country would embank on currency printing frenzy unless it wants to bring on hyperinflation and ruin its economy as Germany did in the decade of 1920s.
The point is that if a government’s central bank prints more money and puts it into circulation, it effectively devalues that currency and reduces its buying power by the same amount. In other words, if a hundred dollar note is just another printed paper like a handbill or a leaflet then why should anyone see it as having any more value than just another piece of paper? People with fattened pockets will have to pay more for the same product because wages and raw material that went into manufacturing that product have been paid for with more currency notes.
In short, double the money supply and the buying power of that money goes down by half. People lose confidence in such currency. That is why years ago countries often used to tie-up how much money they had in circulation with how much gold the government had in their vaults. This meant that for every dollar in circulation in a country like the US, there was a dollar’s worth of gold reserve with the central bank. This tie-up of gold with currency was called the gold standard. It has how been abandoned because times have changed.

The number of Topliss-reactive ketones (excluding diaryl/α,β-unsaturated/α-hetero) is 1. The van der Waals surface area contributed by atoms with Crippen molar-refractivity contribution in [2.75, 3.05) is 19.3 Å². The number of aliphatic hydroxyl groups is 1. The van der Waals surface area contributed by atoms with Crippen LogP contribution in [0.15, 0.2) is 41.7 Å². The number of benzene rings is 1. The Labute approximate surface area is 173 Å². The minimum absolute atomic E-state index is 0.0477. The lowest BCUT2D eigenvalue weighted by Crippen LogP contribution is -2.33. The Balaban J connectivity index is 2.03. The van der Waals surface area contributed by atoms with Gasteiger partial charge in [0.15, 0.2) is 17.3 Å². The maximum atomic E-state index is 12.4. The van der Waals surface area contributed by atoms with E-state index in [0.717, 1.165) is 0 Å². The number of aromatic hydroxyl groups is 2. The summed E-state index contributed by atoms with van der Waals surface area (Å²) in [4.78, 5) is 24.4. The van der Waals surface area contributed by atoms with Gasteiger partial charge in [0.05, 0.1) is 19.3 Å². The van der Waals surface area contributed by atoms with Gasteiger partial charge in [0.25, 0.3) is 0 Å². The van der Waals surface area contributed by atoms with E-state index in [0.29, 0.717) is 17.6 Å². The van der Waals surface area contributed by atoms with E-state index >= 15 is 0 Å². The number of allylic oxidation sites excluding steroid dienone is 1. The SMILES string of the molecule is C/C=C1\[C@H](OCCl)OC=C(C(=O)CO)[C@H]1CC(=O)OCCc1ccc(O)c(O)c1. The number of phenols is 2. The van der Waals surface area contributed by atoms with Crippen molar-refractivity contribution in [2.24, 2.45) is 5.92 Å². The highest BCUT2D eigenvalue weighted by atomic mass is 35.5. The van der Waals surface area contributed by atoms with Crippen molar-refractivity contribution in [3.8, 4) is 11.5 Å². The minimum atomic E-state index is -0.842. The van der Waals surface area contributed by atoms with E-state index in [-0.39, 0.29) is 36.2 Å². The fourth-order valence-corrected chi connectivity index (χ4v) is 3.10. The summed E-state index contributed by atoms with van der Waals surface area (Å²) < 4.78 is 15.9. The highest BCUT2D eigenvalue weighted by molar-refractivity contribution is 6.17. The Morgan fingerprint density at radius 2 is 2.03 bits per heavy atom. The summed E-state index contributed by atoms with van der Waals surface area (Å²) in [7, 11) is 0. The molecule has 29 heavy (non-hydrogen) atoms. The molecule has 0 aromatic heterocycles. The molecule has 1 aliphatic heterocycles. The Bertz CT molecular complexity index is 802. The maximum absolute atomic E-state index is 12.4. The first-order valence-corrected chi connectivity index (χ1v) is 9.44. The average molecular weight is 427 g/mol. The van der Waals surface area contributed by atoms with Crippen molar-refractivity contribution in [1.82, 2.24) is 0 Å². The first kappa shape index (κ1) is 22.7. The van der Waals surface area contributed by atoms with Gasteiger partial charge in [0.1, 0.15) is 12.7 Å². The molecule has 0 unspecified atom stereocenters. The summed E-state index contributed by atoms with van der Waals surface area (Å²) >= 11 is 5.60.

Today, with international trading of currency and stokes and shares, it’s the strength of a country’s economy and a government’s control over it that determines the strength or weakness of currency.
Gold standard (Wikipedia)
Monetary system (Wikipedia)
It is $ 100,000 currency note bearing President Woodrow Wilson’s portrait, but has never entered public circulation since very few people would take the risk of keeping such valuable piece of paper in their custody and even fewer people would be inclined to accept it by way of payment. These notes are used only in the US government for internal transactions.
The highest value currency notes in circulation are those for $ 10,000 which were released by the US Federal Reserve between 1985 and 1945. These were gradually withdrawn after the World War II, but 200 such notes still remain in circulation as legal tender.
United States dollar (Wikipedia)
Large denominations of United States currency (Wikipedia)